- Reduction in Economic Inequality: Measures to reduce inequality through progressive taxation, employment generation and reservation of jobs has been a central objective of Indian economic planning since independence.
- Social Justice: This objective of planning is related to all the other objectives and has been a central focus of planning in India. It aims to reduce the population of people living below the poverty line and provide them access to employment and social services.
- Increased Standard of Living: Increasing the standard of living by increasing the per capita income and equal distribution of income is one of the main aims of India’s economic planning.
History of Economic Planning In India
Economic planning in India dates back to pre- Independence period when leaders of the freedom movement and prominent industrialists and academics got together to discuss the future of India after Independence which was soon to come. Noted civil engineer and administrator M. Visvesvaraya is regarded as a pioneer of economic planning in India. His book “Planned Economy for India” published in 1934 suggested a ten year plan, with an outlay of Rs. 1000 crore and a planned increase of 600% in industrial output per annum based on economic conditions of the time.
The Industrial Policy Statement published just after independence in 1948 recommended setting up of a Planning Commission and following a mixed economic model. Here are the major milestones related to economic planning in India:
- Setting up of the Planning Commission: 15 March 1950
- First Five Year Plan: 1 April 1950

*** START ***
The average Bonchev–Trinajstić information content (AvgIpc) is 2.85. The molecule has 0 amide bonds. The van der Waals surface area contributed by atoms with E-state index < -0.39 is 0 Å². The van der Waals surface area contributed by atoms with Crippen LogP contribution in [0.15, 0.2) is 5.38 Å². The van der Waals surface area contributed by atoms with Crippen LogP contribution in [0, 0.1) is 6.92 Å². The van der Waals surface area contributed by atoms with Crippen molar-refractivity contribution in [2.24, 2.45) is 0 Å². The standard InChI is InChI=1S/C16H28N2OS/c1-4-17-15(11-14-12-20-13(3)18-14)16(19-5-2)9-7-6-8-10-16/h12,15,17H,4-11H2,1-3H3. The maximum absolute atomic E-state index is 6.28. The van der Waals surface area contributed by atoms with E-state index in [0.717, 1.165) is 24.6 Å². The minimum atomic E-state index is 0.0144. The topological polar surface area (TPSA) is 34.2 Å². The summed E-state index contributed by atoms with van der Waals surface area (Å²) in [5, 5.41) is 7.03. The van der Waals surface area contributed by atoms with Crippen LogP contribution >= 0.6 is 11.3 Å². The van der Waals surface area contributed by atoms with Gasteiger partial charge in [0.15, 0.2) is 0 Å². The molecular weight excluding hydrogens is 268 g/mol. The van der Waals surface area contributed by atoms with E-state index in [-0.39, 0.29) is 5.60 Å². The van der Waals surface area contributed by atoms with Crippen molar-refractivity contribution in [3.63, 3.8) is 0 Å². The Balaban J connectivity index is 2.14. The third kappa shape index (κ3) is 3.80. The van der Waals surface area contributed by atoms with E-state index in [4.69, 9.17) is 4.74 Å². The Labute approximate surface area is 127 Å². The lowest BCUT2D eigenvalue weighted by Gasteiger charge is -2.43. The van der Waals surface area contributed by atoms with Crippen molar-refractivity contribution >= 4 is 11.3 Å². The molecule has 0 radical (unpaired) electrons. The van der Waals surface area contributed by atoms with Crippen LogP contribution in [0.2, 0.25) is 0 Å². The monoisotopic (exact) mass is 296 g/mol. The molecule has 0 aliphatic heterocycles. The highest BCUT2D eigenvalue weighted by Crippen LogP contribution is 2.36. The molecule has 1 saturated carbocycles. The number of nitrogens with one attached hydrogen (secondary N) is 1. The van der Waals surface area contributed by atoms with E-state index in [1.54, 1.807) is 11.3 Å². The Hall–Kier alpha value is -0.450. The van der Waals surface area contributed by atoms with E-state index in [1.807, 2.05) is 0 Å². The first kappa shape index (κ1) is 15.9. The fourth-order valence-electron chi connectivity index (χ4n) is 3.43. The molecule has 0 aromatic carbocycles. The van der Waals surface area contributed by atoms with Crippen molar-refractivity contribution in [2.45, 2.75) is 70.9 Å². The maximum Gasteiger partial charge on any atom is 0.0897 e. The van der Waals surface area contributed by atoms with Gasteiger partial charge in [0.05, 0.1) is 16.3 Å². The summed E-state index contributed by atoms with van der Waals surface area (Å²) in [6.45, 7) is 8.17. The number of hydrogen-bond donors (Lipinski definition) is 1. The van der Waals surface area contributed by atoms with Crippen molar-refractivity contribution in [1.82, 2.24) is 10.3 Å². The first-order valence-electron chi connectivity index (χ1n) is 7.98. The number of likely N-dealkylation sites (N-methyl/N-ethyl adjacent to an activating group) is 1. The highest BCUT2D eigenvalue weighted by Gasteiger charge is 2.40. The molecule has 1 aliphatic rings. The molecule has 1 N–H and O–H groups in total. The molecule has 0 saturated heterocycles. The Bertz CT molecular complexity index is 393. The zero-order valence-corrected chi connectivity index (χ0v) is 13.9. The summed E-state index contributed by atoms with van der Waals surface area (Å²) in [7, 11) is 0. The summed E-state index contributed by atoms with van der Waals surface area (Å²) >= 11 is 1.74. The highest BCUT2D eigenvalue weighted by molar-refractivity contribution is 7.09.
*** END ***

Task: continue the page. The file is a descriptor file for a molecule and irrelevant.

- Dissolution of the Planning Commission: 13 August 2014
- Setting up of NITI (National Institution for Transforming India) Aayog: 1 January 2015
Setting up the NITI Aayog was a major step away from the command economy structure adopted by India till 1991. The Planning Commission’s top down model of development had become redundant due to present economic conditions and NITI Aayog approaches economic planning in a consultative manner with input from various state governments and think tanks.
While preparing for the UPSC Exam, Economic Planning should be approached in a systematic manner. The major achievements of economic planning in India remain an important part of the UPSC Syllabus. The strategy of economic planning in India under the Planning Commission as well the NITI Aayog are important as well. As a rule, IAS aspirants should focus on:
- Objectives of Economic Planning In India
- Major Achievements of Economic Planning in India
- The Planning Commission and Five Year Plans
- NITI Aayog Action Agenda and Annual Reports
- Sustainable Development Goals
- Economic Reforms in India and Various Government Programmes
- Current Affairs related to all of the topics mentioned above
Solving previous year’s UPSC Question Papers is a good way to revise preparation done for this topic as Indian Economy and issues relating to planning is a permanent fixture of Mains General Studies Paper III. UPSC 2019 may also draw on some aspects of planning done by state governments.